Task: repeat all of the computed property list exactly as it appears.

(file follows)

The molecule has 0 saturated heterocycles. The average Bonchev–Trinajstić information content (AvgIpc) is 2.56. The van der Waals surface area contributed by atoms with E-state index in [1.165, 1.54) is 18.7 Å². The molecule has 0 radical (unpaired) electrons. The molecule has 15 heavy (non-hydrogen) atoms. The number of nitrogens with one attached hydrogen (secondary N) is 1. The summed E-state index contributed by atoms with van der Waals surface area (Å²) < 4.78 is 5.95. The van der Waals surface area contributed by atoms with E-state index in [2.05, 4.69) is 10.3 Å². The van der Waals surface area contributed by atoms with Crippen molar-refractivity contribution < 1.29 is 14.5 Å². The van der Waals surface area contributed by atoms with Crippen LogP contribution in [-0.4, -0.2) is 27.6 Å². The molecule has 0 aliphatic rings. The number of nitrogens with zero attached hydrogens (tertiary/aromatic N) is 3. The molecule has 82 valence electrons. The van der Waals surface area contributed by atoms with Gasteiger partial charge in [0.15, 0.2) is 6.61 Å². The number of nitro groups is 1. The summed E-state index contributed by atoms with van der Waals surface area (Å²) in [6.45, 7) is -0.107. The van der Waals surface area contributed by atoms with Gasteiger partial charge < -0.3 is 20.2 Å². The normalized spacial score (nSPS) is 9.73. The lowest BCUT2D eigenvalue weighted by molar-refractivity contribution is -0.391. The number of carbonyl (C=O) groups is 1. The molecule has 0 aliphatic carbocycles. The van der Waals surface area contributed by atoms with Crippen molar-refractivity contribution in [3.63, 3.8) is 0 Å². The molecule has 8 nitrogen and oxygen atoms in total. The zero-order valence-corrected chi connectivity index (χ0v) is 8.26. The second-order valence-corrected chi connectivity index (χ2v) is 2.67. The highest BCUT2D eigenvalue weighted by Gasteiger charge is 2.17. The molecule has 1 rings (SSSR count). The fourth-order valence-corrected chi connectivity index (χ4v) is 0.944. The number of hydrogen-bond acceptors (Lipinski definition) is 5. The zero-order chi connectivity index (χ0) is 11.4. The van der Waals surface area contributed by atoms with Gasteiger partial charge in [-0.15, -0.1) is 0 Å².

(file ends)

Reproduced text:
The molecule has 0 saturated heterocycles. The average Bonchev–Trinajstić information content (AvgIpc) is 2.56. The van der Waals surface area contributed by atoms with E-state index in [1.165, 1.54) is 18.7 Å². The molecule has 0 radical (unpaired) electrons. The molecule has 15 heavy (non-hydrogen) atoms. The number of nitrogens with one attached hydrogen (secondary N) is 1. The summed E-state index contributed by atoms with van der Waals surface area (Å²) < 4.78 is 5.95. The van der Waals surface area contributed by atoms with E-state index in [2.05, 4.69) is 10.3 Å². The van der Waals surface area contributed by atoms with Crippen molar-refractivity contribution < 1.29 is 14.5 Å². The van der Waals surface area contributed by atoms with Crippen LogP contribution in [-0.4, -0.2) is 27.6 Å². The molecule has 0 aliphatic rings. The number of nitrogens with zero attached hydrogens (tertiary/aromatic N) is 3. The molecule has 82 valence electrons. The van der Waals surface area contributed by atoms with Gasteiger partial charge in [0.15, 0.2) is 6.61 Å². The number of nitro groups is 1. The summed E-state index contributed by atoms with van der Waals surface area (Å²) in [6.45, 7) is -0.107. The van der Waals surface area contributed by atoms with Gasteiger partial charge < -0.3 is 20.2 Å². The normalized spacial score (nSPS) is 9.73. The lowest BCUT2D eigenvalue weighted by molar-refractivity contribution is -0.391. The number of carbonyl (C=O) groups is 1. The molecule has 0 aliphatic carbocycles. The van der Waals surface area contributed by atoms with Crippen molar-refractivity contribution in [3.63, 3.8) is 0 Å². The molecule has 8 nitrogen and oxygen atoms in total. The zero-order valence-corrected chi connectivity index (χ0v) is 8.26. The second-order valence-corrected chi connectivity index (χ2v) is 2.67. The highest BCUT2D eigenvalue weighted by Gasteiger charge is 2.17. The molecule has 1 rings (SSSR count). The fourth-order valence-corrected chi connectivity index (χ4v) is 0.944. The number of hydrogen-bond acceptors (Lipinski definition) is 5. The zero-order chi connectivity index (χ0) is 11.4. The van der Waals surface area contributed by atoms with Gasteiger partial charge in [-0.15, -0.1) is 0 Å².